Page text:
A bill which has been protested for non-acceptance may be subsequently protested for non-payment.
When the acceptor has been adjudged a bankrupt or an insolvent or has made an assignment for the benefit of creditors, before the bill matures, the holder may cause the bill to be protested for better security against the drawer and indorsers.
Protest is dispensed with by any circumstances which would dispense with notice of dishonor. Delay in noting or protesting is excused when delay is caused by circumstances beyond the control of the holder and not imputable to his default, misconduct or negligence. When the cause of delay ceases to operate, the bill must be noted or protested with reasonable diligence.
Where a bill is lost or destroyed, or is wrongly detained from the person entitled to hold it, protest may be made on a copy or written particulars thereof.
Where a bill of exchange has been protested for dishonor by non-acceptance, or protested for better security and is not overdue, any person not being a party already liable thereon, may, with the consent of the holder, intervene and accept the bill supra protest for the honor of any party liable thereon or for the honor of the person for whose account the bill is drawn. The acceptance for honor may be for part only of the sum for which the bill is drawn, and where there has been an acceptance for honor for one party there may be a further acceptance by a different person for the honor of another party.
An acceptance for honor supra protest must be in writing and indicate that it is an acceptance for honor, and must be signed by the acceptor for honor.
Where an acceptance for honor does not expressly state for whose honor it was made, it is deemed to be an acceptance for the honor of the drawer.
The acceptor for honor is liable to the holder and to all parties to the bill subsequent to the party for whose honor he has accepted.
The acceptor for honor by such acceptance engages that he will, on due presentment, pay the bill according to the terms of his acceptance: Provided, it shall not have been paid by the drawee: And provided, also, that it shall have been duly presented for payment and protested for non-payment and notice of dishonor given to him.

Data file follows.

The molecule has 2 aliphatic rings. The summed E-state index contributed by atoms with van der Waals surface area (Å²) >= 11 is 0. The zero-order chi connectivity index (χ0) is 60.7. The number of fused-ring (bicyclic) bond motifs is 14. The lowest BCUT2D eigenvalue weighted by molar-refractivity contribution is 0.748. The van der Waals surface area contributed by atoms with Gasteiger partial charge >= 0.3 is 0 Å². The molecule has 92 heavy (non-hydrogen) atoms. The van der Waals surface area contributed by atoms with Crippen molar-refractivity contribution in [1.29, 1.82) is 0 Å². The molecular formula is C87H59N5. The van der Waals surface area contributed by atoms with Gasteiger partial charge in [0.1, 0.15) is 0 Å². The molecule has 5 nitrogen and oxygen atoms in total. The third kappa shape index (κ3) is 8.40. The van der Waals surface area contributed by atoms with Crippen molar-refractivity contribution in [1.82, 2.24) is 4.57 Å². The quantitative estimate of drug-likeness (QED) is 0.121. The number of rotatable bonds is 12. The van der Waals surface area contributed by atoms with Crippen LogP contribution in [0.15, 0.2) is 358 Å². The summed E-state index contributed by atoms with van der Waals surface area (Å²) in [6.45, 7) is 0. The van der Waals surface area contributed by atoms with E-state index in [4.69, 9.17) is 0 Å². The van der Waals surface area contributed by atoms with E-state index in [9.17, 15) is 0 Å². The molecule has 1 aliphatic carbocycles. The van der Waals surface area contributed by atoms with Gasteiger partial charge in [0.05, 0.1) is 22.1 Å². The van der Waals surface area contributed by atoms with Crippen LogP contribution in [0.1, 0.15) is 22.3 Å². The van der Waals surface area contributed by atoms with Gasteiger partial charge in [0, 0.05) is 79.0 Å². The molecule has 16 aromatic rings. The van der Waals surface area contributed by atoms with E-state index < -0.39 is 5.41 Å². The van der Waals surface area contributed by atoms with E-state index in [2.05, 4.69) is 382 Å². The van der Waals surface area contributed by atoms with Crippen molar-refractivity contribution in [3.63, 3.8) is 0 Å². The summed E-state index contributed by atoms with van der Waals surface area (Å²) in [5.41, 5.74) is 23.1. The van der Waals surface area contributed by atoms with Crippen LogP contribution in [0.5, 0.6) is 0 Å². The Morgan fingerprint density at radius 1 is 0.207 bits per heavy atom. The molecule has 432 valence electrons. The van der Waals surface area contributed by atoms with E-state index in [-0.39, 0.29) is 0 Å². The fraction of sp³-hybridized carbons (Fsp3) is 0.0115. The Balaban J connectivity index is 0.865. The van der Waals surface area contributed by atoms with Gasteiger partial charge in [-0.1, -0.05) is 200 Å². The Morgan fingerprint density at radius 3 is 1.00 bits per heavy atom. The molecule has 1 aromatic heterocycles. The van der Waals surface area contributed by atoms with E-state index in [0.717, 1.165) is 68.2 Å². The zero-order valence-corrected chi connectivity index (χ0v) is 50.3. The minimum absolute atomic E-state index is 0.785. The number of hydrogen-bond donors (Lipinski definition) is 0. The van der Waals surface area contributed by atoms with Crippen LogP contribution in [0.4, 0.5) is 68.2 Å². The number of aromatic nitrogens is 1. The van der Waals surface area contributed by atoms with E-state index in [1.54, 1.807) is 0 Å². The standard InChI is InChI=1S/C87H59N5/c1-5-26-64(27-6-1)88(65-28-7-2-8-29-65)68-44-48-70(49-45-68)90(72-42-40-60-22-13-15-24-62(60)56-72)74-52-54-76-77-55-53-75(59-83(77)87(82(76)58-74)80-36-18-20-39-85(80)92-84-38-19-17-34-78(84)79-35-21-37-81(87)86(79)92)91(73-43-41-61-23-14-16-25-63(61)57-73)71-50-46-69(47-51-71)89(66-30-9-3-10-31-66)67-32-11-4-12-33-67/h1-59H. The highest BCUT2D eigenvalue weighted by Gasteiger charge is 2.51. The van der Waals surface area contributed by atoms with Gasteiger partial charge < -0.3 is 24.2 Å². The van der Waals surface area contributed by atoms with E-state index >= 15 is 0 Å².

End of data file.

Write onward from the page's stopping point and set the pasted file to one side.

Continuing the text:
When a bill payable after sight is accepted for honor, its maturity is calculated from the date of the noting for non-acceptance and not from the date of the acceptance for honor.
Where a dishonored bill has been accepted for honor supra protest or contains a reference in case of need, it must be protested for non-payment before it is presented for payment to the acceptor for honor or referee in case of need.
Presentment for payment to the acceptor for honor must be made as follows:
1. If it is to be presented in the place where the protest for nonpayment was made, it must be presented not later than the day following its maturity.
2. If it is to be presented in some other place than the place where it was protested, then it must be forwarded within the time specified in section 104.
The provisions of section 81 apply where there is delay in making presentment to the acceptor for honor or referee in case of need.
When the bill is dishonored by the acceptor for honor, it must be protested for non-payment by him.
Where a bill has been accepted for non-payment, any person may intervene and pay it supra protest for the honor of any person liable thereon or for the honor of the person for whose account it was drawn.
The payment for honor supra protest in order to operate as such, and not as a mere voluntary payment, must be attested by a notarial act of honor, which may be appended to the protest or form an extension to it.
The notarial act of honor must be founded on a declaration made by the payer for honor or by his agent in that behalf declaring his intention to pay the bill for honor and for whose honor he pays.
Where two or more persons offer to pay a bill for the honor of different parties, the person whose payment will discharge most parties to the bill is to be given preference.
Where a bill has been paid for honor, all parties subsequent to the party for whose honor it is paid, are discharged, but the payer for honor is subrogated for, and succeeds to, both the rights and duties of the holder as regards the party for whose honor he pays and all parties liable to the latter.
Where the holder of a bill refuses to receive payment supra protest, he loses his right of recourse against any party who would have been discharged by such payment.
The payer for honor, on paying to the holder the amount of the bill and the notarial expenses incidental to its dishonor, is entitled to receive both the bill itself and the protest.